Wednesday 20 February 2013

Flood risk from groundwater in London and Thames Valley

Flood risk from groundwater in London and Thames Valley

Parts of London and the Thames Valley are at risk of flooding from extremely high ground water levels.

The warning from Thames Water comes as spring and river water is running directly into the sewers, which are designed to take only wastewater from homes and businesses, is putting the network under “considerable strain”. In the flooding hotspots, the water firm said it is using tanker lorries to suck our excess flows from overloaded sewers to prevent nearby properties flooding with sewage.

Richard Aylard, Sustainability Director for Thames Water, said: “While we recognise that having tanker lorries running 24/7 is not ideal, particularly on narrow country lanes, right now this is the only way to stop some of our customers’ properties flooding with wastewater from our overloaded sewers. We will continue tankering in the areas worst affected for as long as is necessary.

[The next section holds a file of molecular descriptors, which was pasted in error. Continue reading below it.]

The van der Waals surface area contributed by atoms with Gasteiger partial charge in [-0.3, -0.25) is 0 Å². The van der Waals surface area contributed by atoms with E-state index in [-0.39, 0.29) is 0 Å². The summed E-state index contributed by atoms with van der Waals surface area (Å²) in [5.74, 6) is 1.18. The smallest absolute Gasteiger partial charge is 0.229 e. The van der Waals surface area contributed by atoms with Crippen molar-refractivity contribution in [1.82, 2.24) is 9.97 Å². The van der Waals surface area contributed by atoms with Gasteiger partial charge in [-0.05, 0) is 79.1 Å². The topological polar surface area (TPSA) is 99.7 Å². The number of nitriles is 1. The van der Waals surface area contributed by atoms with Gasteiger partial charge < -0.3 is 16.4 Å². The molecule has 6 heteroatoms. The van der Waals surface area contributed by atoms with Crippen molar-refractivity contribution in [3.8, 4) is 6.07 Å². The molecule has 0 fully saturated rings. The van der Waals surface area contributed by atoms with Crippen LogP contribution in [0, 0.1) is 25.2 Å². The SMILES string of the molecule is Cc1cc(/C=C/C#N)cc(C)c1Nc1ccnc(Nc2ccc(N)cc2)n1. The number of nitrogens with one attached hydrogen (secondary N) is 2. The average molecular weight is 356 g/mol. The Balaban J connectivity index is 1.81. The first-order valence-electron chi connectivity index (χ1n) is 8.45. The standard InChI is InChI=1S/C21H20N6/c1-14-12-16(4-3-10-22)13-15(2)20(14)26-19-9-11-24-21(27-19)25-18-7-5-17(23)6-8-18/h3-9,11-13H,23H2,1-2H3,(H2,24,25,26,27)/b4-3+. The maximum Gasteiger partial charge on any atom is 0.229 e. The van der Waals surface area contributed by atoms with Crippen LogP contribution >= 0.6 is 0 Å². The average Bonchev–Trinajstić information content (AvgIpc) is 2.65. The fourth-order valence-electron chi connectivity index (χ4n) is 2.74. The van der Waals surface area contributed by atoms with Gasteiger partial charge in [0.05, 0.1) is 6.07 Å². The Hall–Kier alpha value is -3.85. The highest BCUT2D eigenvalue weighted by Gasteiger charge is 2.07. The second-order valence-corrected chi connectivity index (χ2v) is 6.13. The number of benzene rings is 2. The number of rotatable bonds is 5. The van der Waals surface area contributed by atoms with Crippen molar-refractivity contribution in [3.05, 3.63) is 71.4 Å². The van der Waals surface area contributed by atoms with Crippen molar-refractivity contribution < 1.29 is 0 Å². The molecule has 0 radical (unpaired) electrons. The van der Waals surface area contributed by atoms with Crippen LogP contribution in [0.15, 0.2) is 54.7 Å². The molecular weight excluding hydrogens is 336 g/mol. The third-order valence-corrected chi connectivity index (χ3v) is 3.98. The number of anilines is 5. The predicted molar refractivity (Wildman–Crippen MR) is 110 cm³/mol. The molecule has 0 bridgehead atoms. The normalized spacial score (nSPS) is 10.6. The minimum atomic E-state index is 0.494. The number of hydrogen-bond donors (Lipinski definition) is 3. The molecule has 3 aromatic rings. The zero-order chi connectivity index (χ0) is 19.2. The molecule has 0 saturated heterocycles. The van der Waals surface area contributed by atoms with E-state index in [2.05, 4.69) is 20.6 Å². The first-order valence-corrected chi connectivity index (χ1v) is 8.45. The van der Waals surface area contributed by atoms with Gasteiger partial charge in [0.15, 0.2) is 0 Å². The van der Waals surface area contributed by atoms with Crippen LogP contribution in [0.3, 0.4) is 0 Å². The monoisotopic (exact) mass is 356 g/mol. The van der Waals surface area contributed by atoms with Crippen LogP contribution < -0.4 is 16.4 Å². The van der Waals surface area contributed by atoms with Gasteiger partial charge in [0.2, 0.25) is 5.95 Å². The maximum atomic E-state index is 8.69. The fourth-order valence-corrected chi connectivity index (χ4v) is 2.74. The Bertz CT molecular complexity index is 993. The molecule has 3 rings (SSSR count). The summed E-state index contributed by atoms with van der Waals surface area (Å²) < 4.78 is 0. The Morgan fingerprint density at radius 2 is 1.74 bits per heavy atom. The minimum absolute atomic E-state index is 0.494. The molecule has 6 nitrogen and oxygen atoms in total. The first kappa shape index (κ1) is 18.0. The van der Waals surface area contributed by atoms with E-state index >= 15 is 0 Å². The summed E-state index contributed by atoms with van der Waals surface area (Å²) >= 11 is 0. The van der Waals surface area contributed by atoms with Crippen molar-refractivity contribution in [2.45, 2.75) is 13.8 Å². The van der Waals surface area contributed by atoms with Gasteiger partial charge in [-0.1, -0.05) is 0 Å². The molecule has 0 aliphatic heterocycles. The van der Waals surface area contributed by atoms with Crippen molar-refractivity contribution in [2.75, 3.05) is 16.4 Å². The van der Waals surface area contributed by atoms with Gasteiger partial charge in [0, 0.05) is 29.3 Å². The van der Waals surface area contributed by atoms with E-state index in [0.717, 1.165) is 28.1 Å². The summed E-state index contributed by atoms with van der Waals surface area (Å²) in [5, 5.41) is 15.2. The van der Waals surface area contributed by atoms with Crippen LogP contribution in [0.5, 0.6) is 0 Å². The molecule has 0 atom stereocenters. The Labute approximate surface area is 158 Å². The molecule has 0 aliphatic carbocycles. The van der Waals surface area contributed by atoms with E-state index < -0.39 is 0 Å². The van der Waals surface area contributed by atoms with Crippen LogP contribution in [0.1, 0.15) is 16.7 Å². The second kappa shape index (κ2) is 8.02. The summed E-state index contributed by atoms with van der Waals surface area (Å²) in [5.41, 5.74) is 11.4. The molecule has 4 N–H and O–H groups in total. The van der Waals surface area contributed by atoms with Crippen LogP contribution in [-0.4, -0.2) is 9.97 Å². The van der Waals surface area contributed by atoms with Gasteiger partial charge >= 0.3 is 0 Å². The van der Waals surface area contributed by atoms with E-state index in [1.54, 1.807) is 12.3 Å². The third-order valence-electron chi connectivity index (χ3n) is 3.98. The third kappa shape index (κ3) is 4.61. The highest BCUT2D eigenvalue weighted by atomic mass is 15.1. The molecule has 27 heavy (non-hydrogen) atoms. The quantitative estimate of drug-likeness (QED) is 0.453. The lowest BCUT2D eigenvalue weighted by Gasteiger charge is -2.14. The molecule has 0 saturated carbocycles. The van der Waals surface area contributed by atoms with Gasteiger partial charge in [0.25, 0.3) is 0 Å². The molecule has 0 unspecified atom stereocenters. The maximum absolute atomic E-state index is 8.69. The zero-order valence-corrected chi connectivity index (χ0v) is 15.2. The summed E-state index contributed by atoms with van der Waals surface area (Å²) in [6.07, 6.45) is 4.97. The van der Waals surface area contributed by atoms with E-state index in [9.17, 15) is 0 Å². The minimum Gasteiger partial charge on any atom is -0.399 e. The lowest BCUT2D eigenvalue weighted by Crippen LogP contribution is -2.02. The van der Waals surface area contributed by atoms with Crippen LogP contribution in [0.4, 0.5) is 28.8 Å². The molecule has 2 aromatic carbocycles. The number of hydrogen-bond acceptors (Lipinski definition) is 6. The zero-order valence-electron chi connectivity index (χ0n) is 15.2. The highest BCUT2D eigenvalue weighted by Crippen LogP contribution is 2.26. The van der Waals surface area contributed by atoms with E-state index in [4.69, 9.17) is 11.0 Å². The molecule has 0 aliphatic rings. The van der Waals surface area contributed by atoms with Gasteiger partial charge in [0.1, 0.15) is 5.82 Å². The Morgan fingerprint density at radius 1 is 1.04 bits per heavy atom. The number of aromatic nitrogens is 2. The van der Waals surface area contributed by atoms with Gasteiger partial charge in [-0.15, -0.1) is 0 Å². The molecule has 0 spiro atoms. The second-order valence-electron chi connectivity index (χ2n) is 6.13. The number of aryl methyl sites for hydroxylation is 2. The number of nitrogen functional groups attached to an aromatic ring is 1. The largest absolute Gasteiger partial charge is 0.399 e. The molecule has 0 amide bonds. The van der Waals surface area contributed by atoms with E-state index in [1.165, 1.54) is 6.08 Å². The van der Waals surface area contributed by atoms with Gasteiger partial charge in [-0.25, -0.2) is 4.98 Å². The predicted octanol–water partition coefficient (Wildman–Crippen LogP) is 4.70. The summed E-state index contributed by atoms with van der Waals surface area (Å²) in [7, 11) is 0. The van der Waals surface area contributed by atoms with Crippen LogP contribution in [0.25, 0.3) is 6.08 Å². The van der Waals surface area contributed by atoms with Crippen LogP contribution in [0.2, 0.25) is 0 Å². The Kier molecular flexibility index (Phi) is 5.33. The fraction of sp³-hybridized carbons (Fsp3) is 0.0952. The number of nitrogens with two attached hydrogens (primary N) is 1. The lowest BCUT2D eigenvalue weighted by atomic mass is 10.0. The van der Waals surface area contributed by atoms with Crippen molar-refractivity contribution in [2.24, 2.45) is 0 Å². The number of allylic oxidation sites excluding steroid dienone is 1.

“Flooding tends to ease when the rain stops only to return when it rains again. That is because the underlying cause – high groundwater and full rivers – remain. This means, potentially, for the rest of the winter months, flooding-related problems could recur at flooding hotspots, particularly after any significant rainfall. We are trying our best to prioritise people most in need of help. We sympathise deeply with people affected by flooding, and we are doing everything we can to help where possible.”

The warning follows the wettest year on record in England last year, which left rivers full and the ground like a “soaked sponge” with no additional capacity to absorb further rainfall.

Written by

Bruna Pinhoni

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